What Makes Extraordinary Science Extraordinary

Nicole Yunger Halpern in Preposterous Universe:

NicoleyhI’ve been grateful for opportunities to interview senior scientists, over the past few months, from coast to coast. The opinions I collected varied. Several interviewees latched onto the question as though they pondered it daily. A couple of interviewees balked (I don’t know; that’s tricky…) but summoned up a sermon. All the responses fired me up: The more wisps of mist withdrew from the nature of extraordinary science, the more I burned to contribute.

I’ll distill, interpret, and embellish upon the opinions I received. Italics flag lines that I assembled to capture ideas that I heard, as well as imperfect memories of others’ words. Quotation marks surround lines that others constructed. Feel welcome to chime in, in the “comments” section.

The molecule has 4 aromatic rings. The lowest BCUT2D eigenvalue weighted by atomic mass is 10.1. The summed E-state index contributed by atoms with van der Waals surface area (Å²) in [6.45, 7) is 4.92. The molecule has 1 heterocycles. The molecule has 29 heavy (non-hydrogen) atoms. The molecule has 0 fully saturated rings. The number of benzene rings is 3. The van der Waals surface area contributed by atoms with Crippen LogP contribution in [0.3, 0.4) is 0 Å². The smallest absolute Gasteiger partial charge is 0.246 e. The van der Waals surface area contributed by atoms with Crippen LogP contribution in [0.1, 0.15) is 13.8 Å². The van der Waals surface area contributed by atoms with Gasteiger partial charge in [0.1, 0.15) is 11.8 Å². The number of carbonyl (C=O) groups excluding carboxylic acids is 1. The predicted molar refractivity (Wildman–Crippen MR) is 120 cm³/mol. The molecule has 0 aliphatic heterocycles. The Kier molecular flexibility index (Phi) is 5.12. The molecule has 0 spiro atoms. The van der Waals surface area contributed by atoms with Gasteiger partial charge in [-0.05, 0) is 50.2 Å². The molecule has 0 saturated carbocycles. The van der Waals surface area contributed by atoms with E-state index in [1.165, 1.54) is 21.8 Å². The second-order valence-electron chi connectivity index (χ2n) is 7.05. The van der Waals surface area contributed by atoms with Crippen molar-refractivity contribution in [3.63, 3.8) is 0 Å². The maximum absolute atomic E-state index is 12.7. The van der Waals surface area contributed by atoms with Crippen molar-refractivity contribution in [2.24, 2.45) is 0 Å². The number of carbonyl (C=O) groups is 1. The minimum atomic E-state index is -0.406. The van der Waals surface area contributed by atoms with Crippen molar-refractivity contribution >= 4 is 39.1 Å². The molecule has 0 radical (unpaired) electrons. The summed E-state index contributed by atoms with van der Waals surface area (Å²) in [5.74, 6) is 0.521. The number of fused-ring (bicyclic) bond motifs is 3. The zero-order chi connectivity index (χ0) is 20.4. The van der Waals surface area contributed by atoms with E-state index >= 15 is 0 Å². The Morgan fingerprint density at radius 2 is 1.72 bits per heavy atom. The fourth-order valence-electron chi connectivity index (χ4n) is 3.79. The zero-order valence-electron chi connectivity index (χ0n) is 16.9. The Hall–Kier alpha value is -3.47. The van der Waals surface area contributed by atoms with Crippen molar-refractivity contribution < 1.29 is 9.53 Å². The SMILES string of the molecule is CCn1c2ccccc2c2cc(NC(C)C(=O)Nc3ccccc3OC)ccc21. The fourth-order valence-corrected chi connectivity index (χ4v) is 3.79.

One word surfaced in all, or nearly all, my conversations: “impact.” Extraordinary science changes how researchers across the world think. Extraordinary science reaches beyond one subdiscipline.

This reach reminded me of answers to a question I’d asked senior scientists when in college: “What do you mean by ‘beautiful’?” Replies had varied, but a synopsis had crystallized: “Beautiful science enables us to explain a lot with a little.” Schrodinger’s equation, which describes how quantum systems evolve, fits on one line. But the equation describes electrons bound to atoms, particles trapped in boxes, nuclei in magnetic fields, and more. Beautiful science, which overlaps with extraordinary science, captures much of nature in a small net.

More here.